Once out of the editorial closet, however, no one has been able to push the writers back in. By October 1996, they will have held an unbroken series of 50 annual NCEW conventions, each of which could match the quality of any meeting of their bosses.
By fall 1996, they also will have published 188 issues of the quarterly publication The Masthead (consistently one of the nation's most provocative journalism publications) and three anthologies. That number includes a 40th anniversary edition and this commemorative issue.
Beyond a doubt, over the decades the conventions and The Masthead have advanced the qualifications and the professional confidence of editorial writers. In the meetings and in the quarterly journal, NCEW members also have challenged their editors, their publishers, the owners of their papers, their peers, journalism educators, politicians, and their readers in a fashion that suggests to me that they can meet the challenges ahead.
For the first half of NCEW's life, about all members got for their dues were the convention and four issues per year of the publication. Those who did not attend the convention had only The Masthead, good as it was.
The first gatherings
The early conventions featured hard-working, intimate sessions. Writers listened to notable speakers and toured areas in which they were meeting, but serving as the heart of the convention from the first year were the small group critique sessions. Here, writers shared praise, criticism, and encouragement. The sessions also gave them new ideas.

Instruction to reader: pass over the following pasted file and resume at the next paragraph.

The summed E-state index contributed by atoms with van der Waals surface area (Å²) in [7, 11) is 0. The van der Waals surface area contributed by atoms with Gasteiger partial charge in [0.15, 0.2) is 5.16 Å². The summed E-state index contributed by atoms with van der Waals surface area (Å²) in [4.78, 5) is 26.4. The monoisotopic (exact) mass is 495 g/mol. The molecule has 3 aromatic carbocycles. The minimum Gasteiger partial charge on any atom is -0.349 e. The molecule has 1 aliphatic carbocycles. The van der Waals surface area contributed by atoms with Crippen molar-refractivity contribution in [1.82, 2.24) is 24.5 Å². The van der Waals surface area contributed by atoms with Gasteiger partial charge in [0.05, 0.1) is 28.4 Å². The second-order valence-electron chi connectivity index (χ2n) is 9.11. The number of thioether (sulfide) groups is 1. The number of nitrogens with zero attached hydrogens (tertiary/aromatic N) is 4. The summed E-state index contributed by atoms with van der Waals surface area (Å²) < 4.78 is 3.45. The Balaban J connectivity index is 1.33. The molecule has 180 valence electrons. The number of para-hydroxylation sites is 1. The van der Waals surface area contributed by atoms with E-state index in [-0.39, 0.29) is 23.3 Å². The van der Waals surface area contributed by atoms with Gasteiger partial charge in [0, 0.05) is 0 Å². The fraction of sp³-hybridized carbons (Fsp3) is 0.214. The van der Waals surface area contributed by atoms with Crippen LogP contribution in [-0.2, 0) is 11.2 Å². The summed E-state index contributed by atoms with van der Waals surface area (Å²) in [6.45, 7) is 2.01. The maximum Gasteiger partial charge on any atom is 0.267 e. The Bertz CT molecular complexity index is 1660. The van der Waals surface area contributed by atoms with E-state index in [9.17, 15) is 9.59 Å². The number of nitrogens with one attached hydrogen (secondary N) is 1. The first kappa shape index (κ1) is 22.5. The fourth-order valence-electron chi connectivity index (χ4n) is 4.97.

Hearing writers report the following year that critique suggestions they carried home had convinced their bosses to make changes the writers had been pushing for years was not unusual - then or now.
Media critic Ben H. Bagdikian delivered one of the more memorable critiques in 1965. Eighty-eight NCEW members sent copies of their editorial pages to Bagdikian before the convention.
Reading the editorials convinced Bagdikian that "a new generation of editors is taking over," better educated than their predecessors, less inclined to spout the economic and social orthodoxies of an earlier era, and less likely to "believe the nostalgic fantasies" of the owners of some of their papers. But he expressed disappointment in the number of factual errors in editorials, the scarcity of humor, and too often the "lack of a point of view."
At that same convention, Jonathan Daniels of the Raleigh News and Observer took the writers to task in a speech titled "The docility of the dignified press." He said that "the personages" who gathered at the Waldorf-Astoria Hotel in New York City every spring (the publishers and the editors) "are indistinguishable from bankers."
Looking over the Saturday night banquet crowd, he added: "You look pretty impressive yourselves."
He urged the writers to shed their stuffed shirts and "sometimes get into the hair one."
Every convention-goer has an unforgettable memory or two.